- Today we have our own non-persons; black girls who have been sterilized without their knowledge or consent; black men who have been permitted to suffer VD so the doctor could note the symptoms; premature babies who have been spontaneously or deliberately aborted and who have been deliberately exposed to drugs, disease, 'physical' experiments such as the unanesthetized cutting open of their chests, which are not unlike the experiments for which certain German doctors were executed. - Comments by Robert Sassone, p. 77.
- In 'Doctors of Infamy' pages 116, 117, the sworn statement by the chief nurse of the Hadamar Institution from the transcript of the War-Crimes Trials is quoted and indicates the execution of young idiots was extended to healthy young half-Jews. The text goes on to state: 'The granting of dying and in the case of incurable mental patients and malformed or idiot children may be considered to be still within the legitimate sphere of medical discussion. But as the winnowing process continued, it moved more and more openly to purely political and idiological criteria for death, whether the subjects were considered to be of 'undesirable racial groups' or whether they had merely become incapable of supporting themselves. The camouflage around these murderous intentions is revealed especially by proof that in all the concentration camps prisoners were selected by the same medical consultants who were simultaneously sitting in judgement over the destiny of mental institution inmates.' The text goes on to quote a sworn statement by the defendant Waldermar Hoven, formerly camp physician at Buchenwald. 'In 1941 I learned that a so-called euthanasia program for the extermination of the feeble-minded and crippled in Germany had gone into effect. The camp commandant, Koch, at that time assembled all the SS officer in positions of authority in the camp and announced that he received secret orders from Himmler to the effect that all feeble-minded and crippled camp inmates were to be killed.' Dr. Hoven then went on to tell how the killing was extended from the feeble-minded to the Jews. - Comments by Robert Sassone, p. 77.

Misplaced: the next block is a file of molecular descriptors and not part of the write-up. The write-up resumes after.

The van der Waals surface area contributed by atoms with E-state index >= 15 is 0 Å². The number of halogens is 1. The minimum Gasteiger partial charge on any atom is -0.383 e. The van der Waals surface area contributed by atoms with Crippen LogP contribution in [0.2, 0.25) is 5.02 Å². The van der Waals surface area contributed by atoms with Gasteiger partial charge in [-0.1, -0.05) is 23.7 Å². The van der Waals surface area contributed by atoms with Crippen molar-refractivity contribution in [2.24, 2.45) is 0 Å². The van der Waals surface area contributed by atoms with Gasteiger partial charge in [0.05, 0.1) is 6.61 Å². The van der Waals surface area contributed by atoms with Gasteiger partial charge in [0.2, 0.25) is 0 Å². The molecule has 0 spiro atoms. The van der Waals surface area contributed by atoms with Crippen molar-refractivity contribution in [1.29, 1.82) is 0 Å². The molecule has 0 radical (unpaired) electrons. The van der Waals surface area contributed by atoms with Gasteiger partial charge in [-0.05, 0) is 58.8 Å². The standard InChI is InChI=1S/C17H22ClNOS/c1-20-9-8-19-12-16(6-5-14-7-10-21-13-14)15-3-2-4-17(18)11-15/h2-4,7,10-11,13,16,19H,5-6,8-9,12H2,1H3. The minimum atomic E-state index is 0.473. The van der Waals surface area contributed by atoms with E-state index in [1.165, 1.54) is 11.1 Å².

- In actual practice, the indications for killing eventually became wider. Included were children who had 'badly molded ears,' who were bed wetters, or who were perfectly healthy but designated as 'difficult to educate.' - Ch. V, Comments on German Euthanasia Program, No. 504: 'WHAT, IF ANY, LAWS WERE PASSED PERMITTING THE GERMAN EUTHANASIA EXPERIMENT'? - P. 91.